Thursday, June 23, 2005

7 Deadly Sins: Gluttony

I hope my stomach will get back its manners soon. Right now my bowels are bumbling around like a bull.”

The Old South Quartette, Oysters and Wine at 2 A.M.
The Reverend Horton Heat, Eat Steak.
The Beatles, Savoy Truffle.
Bob Wills, Roly Poly.
Little Feat, Fat Man in the Bathtub.
Jimmy Rogers, Sloppy Drunk.
The Original Sinners, Whiskey for Supper.

The concept of the deadly sins begins with the monks, and Francine Prose, in her fine recent work on gluttony, takes a guess at how that particular sin became canonized.

It is the evening meal, before compline. The brothers file into the refectory and wait in line to be served their allotment of bread, gruel, beans and wine. It’s been a hard day of prayer, transcription and prayer, and a great number of the brothers, despite their souls’ urgings otherwise, have their thoughts on their stomachs. Each monk receives his helping, but, as happens sometimes, there is a bit left over at the end. The last monk in line, who the brothers realize has the regular habit of being last in line, and who they also note is the heaviest of them all, happily and blithely takes a second portion. At table, the rest of the brothers grumble to themselves in silence: "Inconsiderate". "Swine". "Glutton."

Evagrius, the 4th Century monk who first compiled the sins, singled gluttony out as the prime offender, the worst of the lot.

"Gluttony is the mother of lust, the nourishment of evil thoughts, laziness in fasting, obstacle to asceticism, terror to moral purpose, the imagining of food, sketcher of seasonings, unrestrained colt, unbridled frenzy, receptacle of disease, envy of health, obstruction of the (bodily) passages, groaning of the bowels, the extreme of outrages, confederate of lust, pollution of the intellect, weakness of the body, difficult sleep, gloomy death."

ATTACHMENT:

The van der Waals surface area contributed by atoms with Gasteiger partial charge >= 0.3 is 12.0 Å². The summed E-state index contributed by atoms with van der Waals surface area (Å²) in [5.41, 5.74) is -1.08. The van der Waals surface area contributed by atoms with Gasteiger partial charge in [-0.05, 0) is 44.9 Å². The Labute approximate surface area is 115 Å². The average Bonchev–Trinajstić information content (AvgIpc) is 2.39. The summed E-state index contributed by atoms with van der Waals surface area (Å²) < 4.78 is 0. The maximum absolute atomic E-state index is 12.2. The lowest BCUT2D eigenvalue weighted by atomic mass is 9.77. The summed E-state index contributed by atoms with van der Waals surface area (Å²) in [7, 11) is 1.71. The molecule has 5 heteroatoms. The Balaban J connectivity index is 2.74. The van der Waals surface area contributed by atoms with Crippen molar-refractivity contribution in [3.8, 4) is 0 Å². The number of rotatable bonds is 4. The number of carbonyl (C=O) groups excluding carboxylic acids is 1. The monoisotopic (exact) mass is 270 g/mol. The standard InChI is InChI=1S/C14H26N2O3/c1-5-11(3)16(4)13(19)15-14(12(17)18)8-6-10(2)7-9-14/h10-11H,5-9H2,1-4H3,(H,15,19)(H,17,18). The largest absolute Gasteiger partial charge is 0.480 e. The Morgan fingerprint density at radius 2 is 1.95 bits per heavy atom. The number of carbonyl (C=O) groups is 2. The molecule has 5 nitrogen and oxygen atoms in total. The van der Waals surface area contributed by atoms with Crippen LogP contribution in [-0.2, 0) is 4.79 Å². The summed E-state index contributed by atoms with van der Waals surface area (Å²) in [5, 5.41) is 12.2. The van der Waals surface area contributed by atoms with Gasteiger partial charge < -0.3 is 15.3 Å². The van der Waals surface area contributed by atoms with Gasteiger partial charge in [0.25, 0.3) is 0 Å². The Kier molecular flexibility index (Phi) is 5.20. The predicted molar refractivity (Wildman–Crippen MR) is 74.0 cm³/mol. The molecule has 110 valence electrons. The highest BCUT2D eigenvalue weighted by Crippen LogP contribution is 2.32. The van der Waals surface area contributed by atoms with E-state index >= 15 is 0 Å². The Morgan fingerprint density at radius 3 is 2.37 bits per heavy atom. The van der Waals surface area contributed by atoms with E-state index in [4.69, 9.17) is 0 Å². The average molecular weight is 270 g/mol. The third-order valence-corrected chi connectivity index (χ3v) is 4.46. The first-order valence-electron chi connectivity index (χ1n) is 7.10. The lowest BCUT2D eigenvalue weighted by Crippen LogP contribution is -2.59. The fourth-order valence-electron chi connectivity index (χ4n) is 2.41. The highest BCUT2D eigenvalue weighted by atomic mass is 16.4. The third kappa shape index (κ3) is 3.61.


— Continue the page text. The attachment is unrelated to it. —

Or, as George Harrison said less eloquently: "The sweat is going to fill your head/When it becomes too much, you're going to shout aloud."

All of the capital sins are consanguineous, but lust and gluttony especially are linked at the hip, both being failings of the flesh as well as (somewhat inconvenient to Church fathers) being neccessary to life--without food, the body fails; without sex, so goes the human race. As Prose puts it, "We are allowed to eat and have sex as long as we don't like it."

Throughout the Middle Ages, there was a general belief that gluttony was a gateway to further debauches of the flesh, which may seem a bit odd to us moderns, given that after a bloating, gut-busting meal, not many have a sudden craving for sex.

Still, here's St. Basil: "Through the sense of touch in tasting– which is always seducing toward gluttony by swallowing, the body, fattened up and titillated by the soft humors bubbling uncontrollably inside is carried in a frenzy towards the touch of sexual intercourse." And true, the early Christians had as their prime example the Romans, who gladly incorporated binging, purging and fornication into an evening's entertainment.

Today's menu